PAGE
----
Estate planning attorneys will assist in this process and help to plan an effective and efficient plan for their clients. The best way to protect your loved ones and make sure your belongings go to who you wish for them to go to is to take the time to create a good estate plan.

Wild Felice & Partners is a Ft. Lauderdale based law firm specializing in estate planning, asset protection and probate administration. Utilizing aspects of real estate law, estate planning strategies and asset structuring they protect their clients from potential litigation, creditors, and any other threats that may negatively impact an estate.

A Basic Overview Of Florida Probate

The following FAQs offer a basic overview of Florida probate procedures.

What is probate?

“Probate” denotes a formal court-supervision of the settlement of a deceased person’s financial affairs. Properly completed probate accomplishes equitable distribution and settlement of all assets owed and owned by the deceased when he or she died.

Two types of Florida probate

All estate administration legal provisions are set forth in Chapters 731 – 735 of the Florida Statutes. Addition procedural rules are contained within Parts I and II of Sections 5.0101 – 5.530 of the Florida Probate Rules.

- Formal administration

This is the most commonly employed estate settlement procedure. It is also the method mandated by law in most probate cases.

- Summary administration

Although relatively informal and accomplished without court intervention, applicable state probate laws authorize its use only under very limited circumstances.

Why is probate so important?

Formal probate is the best means of equitable estate dissolution. Greater objectivity and full protection of all concerned parties’ legal rights are assured. Such advantages are especially significant when when minor heirs or offspring are involved.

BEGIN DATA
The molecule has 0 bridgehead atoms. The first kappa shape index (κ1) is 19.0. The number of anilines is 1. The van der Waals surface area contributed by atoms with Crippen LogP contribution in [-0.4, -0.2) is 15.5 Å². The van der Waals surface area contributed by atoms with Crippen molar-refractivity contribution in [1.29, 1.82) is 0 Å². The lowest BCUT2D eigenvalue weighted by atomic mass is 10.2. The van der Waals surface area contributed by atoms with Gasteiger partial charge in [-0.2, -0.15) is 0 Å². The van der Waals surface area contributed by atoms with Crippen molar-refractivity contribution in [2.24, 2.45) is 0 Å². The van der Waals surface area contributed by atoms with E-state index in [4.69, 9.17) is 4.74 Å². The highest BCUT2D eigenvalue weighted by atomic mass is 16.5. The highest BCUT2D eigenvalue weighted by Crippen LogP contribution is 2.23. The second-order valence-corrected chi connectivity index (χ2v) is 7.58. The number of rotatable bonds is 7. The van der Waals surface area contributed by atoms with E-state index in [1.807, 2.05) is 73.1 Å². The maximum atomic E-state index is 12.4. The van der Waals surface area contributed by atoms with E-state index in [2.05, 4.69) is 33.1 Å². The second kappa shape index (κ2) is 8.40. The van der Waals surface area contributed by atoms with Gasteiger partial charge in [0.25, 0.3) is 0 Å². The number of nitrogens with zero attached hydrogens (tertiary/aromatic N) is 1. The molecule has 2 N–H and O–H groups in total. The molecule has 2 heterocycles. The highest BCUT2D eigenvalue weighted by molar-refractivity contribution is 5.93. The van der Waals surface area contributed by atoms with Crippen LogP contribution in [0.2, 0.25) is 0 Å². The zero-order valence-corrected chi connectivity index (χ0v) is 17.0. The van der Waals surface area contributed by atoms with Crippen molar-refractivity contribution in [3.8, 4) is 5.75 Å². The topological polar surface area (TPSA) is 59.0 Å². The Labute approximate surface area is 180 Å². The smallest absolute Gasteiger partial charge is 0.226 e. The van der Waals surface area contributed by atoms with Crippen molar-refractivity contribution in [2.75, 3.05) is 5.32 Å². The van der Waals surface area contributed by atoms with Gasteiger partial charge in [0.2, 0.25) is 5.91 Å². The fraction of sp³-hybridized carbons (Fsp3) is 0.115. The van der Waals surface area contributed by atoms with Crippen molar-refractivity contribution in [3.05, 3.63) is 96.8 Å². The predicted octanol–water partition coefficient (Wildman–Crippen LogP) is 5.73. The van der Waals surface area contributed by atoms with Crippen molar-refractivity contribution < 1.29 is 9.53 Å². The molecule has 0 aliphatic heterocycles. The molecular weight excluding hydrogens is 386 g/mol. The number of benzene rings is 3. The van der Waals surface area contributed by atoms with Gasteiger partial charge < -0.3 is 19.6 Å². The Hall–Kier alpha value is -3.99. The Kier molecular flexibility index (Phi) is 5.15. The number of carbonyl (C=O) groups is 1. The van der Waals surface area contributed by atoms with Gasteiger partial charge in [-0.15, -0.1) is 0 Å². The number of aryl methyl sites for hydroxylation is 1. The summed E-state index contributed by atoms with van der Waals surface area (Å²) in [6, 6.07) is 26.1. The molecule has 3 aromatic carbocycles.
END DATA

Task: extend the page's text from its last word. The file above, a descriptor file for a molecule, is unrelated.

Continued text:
If the deceased prepared a valid will prior to death, it remains legally inactive until formally admitted to probate. Even when decedents leave no valid will, probate is essential to ensure proper transfer of assets and final resolution of other important personal matters.

How is probate initiated?

Probate is legally deemed to commence with the filing of all required forms and documents. This is usually done at the office of Circuit Court Clerk in the county where the decedent most recently resided. Certified copies of the will (if any) and the appropriate filing fee must accompany this submission.

What parties are involved in probate?

In addition to prospective heirs, the Probate Clerk, Probate Judge, Personal Representative, a probate attorney, and any of the decedent’s creditor(s). In many instances, the Internal Revenue Service may also become involved. Each of these parties plays a distinct – but important role – in the entire estate settlement process.

Probate court officials are objective parties who serve administrative or adjudicative functions. The Personal Representative is either predesignated by the decedent or appointed by the court to carry out actual asset compilation and evaluation, and negotiation of any outstanding debt(s) of the decedent. Prospective heirs, the IRS, and any creditor(s) all have potential claims against estate assets.

The proper role of a Florida probate attorney depends upon the relative position(s) of the above party(ies) that he or she represents. Probate lawyers in all such legal representations must act to advance the specific interest(s) of their client(s).